Synopses & Reviews
In 1958, the first edition of Robert Frank's The Americans was published in Paris. Les Americains contained Frank's 83 photographs in the same sequence as all subsequent editions, with the image on the right hand page, but juxtaposed with historical texts about American society and politics, gathered by Alain Bosquet. The following year, in the first American edition, the French texts were removed and an introduction by Jack Kerouac was added. Over the subsequent 50 years, The Americans has been republished in many editions, in numerous languages, with a variety of cover designs and even in a range of sizes. It is the most famous photography book ever published, and it changed the face of the medium forever.
Robert Frank discussed with his publisher, Gerhard Steidl, the idea of producing a new edition using modern scanning and the finest tritone printing. The starting point was to bring original prints from New York to Gottingen, Germany, where Steidl is based.
In July 2007, Frank visited Gottingen. A new format for the book was worked out and new typography selected. A new cover was designed and Frank chose the book cloth, foil for embossing and the endpaper. Most significantly, as he has done for every edition of The Americans, Frank changed the cropping of many of the photographs, usually including more information. Two images were changed completely from the original 1958 and 1959 editions.
"In this 50th anniversary reissue, celebrated photographer Frank maintains the format (left page: brief caption, right page: photo) and introduction (Jack Kerouac: 'with the agility, mystery, genius, sadness and strange secrecy of a shadow Frank photographed scenes that have never been seen before on film'), the images themselves have been re-scanned, re-cropped by Frank and, in two cases, changed. Frank's images, taken all across the country, leave the viewer with a solemn impression of American life. From funerals to drug store cafeterias to parks, Frank recorded every shade of everyday life he encountered: the lower and upper classes, the living and dead, the hopeful and destitute, all the while experimenting with angle, focus and grain to increase impact. Preceding an exhibition that will tour U.S. galleries in 2009, this volume will no doubt introduce new generations to Frank's inimitable record of daily life fifty years ago. Kerouac says, fittingly, that 'after seeing these pictures you end up finally not knowing any more whether a jukebox is sadder than a coffin'; those who don't comprehend Kerouac's comment have yet to experience this classic collection. 83 tri-tone plates." Publishers Weekly (Copyright Reed Business Information, Inc.)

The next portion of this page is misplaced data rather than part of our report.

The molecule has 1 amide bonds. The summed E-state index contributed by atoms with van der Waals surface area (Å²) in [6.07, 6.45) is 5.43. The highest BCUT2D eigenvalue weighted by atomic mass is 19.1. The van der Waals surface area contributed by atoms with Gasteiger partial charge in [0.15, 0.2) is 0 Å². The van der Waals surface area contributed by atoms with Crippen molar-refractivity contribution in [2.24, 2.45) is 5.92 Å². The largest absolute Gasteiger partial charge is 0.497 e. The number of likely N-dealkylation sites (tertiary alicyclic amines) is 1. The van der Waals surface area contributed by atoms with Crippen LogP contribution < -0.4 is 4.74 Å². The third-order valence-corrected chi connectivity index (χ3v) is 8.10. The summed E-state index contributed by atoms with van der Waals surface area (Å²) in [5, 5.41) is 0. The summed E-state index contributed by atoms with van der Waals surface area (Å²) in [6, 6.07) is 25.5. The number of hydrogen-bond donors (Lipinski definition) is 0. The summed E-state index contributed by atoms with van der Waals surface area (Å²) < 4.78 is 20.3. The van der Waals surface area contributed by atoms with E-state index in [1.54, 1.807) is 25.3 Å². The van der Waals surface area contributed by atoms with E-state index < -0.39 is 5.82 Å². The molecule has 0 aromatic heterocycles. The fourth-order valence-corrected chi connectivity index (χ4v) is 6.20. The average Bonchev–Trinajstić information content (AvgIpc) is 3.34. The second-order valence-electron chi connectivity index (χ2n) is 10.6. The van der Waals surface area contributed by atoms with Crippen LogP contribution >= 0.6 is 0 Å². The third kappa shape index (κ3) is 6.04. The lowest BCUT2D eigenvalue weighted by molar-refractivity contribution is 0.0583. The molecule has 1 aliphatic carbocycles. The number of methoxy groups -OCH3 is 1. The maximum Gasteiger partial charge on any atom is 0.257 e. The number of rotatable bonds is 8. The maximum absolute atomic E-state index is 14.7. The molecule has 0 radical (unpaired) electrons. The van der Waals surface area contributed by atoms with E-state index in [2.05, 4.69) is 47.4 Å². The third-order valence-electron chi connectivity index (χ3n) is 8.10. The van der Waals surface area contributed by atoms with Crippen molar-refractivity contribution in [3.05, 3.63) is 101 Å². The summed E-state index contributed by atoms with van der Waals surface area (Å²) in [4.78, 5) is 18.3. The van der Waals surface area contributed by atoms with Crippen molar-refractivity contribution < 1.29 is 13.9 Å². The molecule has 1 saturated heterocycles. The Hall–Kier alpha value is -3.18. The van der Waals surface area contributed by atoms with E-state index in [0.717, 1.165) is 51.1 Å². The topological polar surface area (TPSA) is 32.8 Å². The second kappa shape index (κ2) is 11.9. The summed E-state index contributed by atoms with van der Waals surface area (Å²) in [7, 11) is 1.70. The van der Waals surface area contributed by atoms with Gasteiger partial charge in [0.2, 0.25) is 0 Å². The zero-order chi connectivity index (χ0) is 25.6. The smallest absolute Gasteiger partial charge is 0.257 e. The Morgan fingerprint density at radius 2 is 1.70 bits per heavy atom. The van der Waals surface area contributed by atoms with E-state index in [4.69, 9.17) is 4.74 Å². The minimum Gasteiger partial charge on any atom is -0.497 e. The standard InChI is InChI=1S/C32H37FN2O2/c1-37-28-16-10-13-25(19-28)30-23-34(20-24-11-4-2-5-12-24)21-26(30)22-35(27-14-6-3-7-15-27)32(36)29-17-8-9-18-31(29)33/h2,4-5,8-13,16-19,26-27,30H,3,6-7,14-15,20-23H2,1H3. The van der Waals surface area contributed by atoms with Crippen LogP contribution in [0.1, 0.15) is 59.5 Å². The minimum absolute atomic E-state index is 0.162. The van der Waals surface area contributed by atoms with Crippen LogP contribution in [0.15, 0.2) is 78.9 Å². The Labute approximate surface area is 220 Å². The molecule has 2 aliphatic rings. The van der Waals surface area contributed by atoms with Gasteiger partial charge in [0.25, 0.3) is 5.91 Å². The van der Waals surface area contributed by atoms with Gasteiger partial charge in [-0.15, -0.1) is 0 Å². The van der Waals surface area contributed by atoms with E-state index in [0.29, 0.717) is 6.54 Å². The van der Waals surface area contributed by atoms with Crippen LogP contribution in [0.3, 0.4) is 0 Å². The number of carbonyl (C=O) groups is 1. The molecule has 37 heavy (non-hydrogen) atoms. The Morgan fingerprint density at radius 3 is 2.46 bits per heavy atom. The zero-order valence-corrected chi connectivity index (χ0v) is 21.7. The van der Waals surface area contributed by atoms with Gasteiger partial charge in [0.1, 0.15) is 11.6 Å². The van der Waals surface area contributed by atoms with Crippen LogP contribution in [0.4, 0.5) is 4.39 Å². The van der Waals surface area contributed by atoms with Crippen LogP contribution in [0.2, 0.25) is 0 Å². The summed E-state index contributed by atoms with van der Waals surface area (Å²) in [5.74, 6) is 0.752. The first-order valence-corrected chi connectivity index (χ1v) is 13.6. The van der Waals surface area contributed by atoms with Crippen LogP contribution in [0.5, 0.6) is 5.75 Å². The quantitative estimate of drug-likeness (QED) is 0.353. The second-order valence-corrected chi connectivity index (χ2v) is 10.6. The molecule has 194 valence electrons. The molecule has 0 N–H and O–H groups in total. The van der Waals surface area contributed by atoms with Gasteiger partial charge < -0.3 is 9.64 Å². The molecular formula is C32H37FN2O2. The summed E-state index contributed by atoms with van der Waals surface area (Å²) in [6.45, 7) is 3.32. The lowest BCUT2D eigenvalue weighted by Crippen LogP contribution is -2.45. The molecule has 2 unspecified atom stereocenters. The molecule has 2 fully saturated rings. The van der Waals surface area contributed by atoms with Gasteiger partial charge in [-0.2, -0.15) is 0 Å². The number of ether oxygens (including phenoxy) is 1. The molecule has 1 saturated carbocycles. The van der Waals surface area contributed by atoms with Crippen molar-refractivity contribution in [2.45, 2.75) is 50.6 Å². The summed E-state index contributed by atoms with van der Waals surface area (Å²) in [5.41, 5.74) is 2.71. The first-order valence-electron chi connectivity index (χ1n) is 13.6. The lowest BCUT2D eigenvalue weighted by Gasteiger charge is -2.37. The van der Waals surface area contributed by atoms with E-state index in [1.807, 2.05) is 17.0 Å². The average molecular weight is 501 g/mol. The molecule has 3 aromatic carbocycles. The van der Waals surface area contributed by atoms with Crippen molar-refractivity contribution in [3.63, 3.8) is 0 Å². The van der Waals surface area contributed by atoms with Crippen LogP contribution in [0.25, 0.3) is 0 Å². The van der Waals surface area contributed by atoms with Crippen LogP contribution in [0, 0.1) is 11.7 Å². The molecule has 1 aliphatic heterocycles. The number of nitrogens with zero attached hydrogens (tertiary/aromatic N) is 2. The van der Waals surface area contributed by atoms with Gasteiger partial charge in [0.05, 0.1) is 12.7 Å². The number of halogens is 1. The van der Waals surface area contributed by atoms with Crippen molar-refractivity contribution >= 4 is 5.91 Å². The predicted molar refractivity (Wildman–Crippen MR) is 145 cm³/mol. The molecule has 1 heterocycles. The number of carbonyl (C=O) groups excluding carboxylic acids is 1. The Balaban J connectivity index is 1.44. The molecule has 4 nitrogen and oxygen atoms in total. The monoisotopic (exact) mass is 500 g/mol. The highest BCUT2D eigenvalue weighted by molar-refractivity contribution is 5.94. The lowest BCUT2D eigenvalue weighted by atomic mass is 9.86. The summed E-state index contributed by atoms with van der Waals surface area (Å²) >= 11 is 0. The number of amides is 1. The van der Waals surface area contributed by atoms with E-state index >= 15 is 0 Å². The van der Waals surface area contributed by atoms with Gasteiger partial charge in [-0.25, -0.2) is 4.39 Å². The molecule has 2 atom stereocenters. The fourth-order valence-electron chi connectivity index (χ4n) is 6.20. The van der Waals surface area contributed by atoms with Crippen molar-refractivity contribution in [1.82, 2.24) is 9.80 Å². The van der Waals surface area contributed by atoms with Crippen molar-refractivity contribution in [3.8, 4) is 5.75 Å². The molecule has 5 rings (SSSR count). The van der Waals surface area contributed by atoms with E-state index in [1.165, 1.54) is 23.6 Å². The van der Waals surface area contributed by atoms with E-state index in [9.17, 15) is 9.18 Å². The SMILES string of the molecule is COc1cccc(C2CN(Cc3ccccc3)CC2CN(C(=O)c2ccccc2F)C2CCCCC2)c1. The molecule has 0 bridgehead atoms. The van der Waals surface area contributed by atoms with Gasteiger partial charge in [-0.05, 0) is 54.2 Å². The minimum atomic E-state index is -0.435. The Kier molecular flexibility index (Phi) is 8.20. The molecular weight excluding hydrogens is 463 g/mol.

Originally published in 1958, "The Americans" was part of a series of books that presented foreign countries through words and pictures. Frank personally supervised this latest edition that features a new cover as well as digitally enhanced images.
Armed with a camera and a fresh cache of film and bankrolled by a Guggenheim Foundation grant, Robert Frank crisscrossed the United States during 1955 and 1956. The photographs he brought back form a portrait of the country at the time and hint at its future. He saw the hope of the future in the faces of a couple at city hall in Reno, Nevada, and the despair of the present in a grimy roofscape. He saw the roiling racial tension, glamour, and beauty, and, perhaps because Frank himself was on the road, he was particularly attuned to Americans' love for cars. Funeral-goers lean against a shiny sedan, lovers kiss on a beach blanket in front of their parked car, young boys perch in the back seat at a drive-in movie. A sports car under a drop cloth is framed by two California palm trees; on the next page, a blanket is draped over a car accident victim's body in Arizona.